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Articles About poetry
Now in its 12th year, the Solstice Poetry Reading, presented by Tecumseh Land Trust, or TLT, and Glen Helen, will be Friday, Dec. 8, 7–9 p.m., at the Glen’s Vernet Ecology Center, 405 Corry St.
Readers may remember Audrey Hackett as not only a former reporter for the Yellow Springs News, but also the writer of “First Lines,” a poetry column she penned for a couple of years.
Sometimes imagery, structure, rhythm, language and theme come together in a perfectly delightful combination, making a poem seem not so much composed as received.
I wonder whether Walt Whitman’s timeless lines above from “Song of Myself” were stewing in Nancy Mellon’s mind, or unconscious, when she composed her poem.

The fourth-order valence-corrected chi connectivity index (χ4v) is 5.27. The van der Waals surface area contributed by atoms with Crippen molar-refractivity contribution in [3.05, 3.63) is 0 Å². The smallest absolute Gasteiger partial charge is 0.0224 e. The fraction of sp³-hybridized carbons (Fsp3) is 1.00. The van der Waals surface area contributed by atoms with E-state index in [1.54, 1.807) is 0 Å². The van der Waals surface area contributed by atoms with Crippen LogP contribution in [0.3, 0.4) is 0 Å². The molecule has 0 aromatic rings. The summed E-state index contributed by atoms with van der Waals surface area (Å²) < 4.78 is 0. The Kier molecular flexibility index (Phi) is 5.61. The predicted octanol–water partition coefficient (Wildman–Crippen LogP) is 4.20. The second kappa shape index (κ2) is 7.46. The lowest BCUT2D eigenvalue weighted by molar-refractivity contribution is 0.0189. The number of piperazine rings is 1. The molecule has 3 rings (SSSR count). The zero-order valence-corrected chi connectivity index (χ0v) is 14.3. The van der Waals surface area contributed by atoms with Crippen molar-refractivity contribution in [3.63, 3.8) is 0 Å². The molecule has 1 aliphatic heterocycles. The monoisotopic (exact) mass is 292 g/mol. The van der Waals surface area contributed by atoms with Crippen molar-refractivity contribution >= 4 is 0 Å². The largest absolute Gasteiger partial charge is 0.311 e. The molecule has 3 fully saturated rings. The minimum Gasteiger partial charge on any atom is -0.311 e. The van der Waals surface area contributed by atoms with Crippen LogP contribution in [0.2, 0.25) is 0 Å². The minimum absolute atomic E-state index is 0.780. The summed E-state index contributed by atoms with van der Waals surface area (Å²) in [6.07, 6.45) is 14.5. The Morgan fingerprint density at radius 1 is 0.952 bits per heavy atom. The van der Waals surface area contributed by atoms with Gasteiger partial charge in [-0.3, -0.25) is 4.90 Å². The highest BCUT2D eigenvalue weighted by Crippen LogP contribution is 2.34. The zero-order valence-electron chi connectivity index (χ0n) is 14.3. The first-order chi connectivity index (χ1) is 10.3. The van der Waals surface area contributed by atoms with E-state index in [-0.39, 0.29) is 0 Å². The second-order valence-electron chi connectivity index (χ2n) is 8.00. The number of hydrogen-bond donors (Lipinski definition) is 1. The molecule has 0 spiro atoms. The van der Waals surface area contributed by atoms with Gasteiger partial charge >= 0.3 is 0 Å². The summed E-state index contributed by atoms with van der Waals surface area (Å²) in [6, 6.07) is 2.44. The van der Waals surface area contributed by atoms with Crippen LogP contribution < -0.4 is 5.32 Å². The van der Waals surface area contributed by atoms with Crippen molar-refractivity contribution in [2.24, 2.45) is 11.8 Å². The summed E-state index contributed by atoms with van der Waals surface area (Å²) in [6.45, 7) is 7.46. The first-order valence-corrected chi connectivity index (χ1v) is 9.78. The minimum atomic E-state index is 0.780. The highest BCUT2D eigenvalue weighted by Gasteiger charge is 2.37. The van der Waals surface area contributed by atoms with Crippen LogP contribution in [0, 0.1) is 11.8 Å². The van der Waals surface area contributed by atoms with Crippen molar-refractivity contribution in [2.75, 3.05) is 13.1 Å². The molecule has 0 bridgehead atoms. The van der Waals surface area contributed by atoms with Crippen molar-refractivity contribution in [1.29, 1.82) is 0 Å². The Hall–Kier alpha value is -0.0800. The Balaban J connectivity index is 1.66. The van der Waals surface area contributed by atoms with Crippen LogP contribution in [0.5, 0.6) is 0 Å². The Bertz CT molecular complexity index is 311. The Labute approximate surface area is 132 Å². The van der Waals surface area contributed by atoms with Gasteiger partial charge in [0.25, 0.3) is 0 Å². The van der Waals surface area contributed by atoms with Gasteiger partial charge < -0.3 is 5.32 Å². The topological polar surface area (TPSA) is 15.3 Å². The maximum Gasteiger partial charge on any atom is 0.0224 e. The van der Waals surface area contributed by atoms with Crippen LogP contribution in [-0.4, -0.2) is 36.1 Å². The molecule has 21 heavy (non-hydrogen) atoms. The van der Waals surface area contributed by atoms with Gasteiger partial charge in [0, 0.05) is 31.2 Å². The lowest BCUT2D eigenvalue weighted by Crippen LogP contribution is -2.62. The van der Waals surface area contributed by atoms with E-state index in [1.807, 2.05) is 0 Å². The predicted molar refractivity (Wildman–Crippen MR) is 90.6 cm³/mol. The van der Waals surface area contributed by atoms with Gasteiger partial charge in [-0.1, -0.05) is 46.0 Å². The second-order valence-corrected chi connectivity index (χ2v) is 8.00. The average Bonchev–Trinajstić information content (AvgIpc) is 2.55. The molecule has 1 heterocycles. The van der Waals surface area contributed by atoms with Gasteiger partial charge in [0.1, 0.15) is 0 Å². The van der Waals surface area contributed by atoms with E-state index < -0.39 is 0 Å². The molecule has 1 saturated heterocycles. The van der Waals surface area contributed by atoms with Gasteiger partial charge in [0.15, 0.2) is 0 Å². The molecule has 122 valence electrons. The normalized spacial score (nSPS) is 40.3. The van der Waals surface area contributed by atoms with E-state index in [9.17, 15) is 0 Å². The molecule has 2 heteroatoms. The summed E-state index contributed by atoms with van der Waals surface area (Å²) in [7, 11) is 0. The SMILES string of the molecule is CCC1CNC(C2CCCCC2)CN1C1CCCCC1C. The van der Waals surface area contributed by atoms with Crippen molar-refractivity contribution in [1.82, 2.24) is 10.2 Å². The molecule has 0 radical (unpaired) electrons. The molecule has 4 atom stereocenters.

The Glen Helen Association and Tecumseh Land Trust recently released “Sun and Shadow, Wood and Stone,” an anthology of poems by 61 local and regional wordsmiths who’ve read at the annual Solstice Poetry Reading over the past decade.
“Poet and Yellow Springs resident Maggie Dean has kindly let me use her wonderful poem “Mental Math” to demonstrate some aspects of poetic craft I’ve learned over the years.”
What if you could sit outside on a fall evening, close your eyes and savor poetry and poetic prose composed and performed by talented pairs of (mostly) villagers? Well, thanks to the ambitious vision of Gail Lichtenfels, owner/operator of Epic Book Shop, 232 Xenia Ave., you can.
“I like to keep an open mind and see if poets can work naturally within their chosen forms so that nothing feels stiff or manipulated, the rhymes unpredictable, the whole pleasing and surprising, yielding a complete meal for the mind and senses.”
As intricately executed as Ravndal’s use of the villanelle form is, it was actually tone that first attracted me.
“With ‘Concert for my Mother,’ Larry Hussman transitions from writing primarily nature poetry into the realm of confessional verse. The result is a deeply affecting and well-crafted narrative poem.”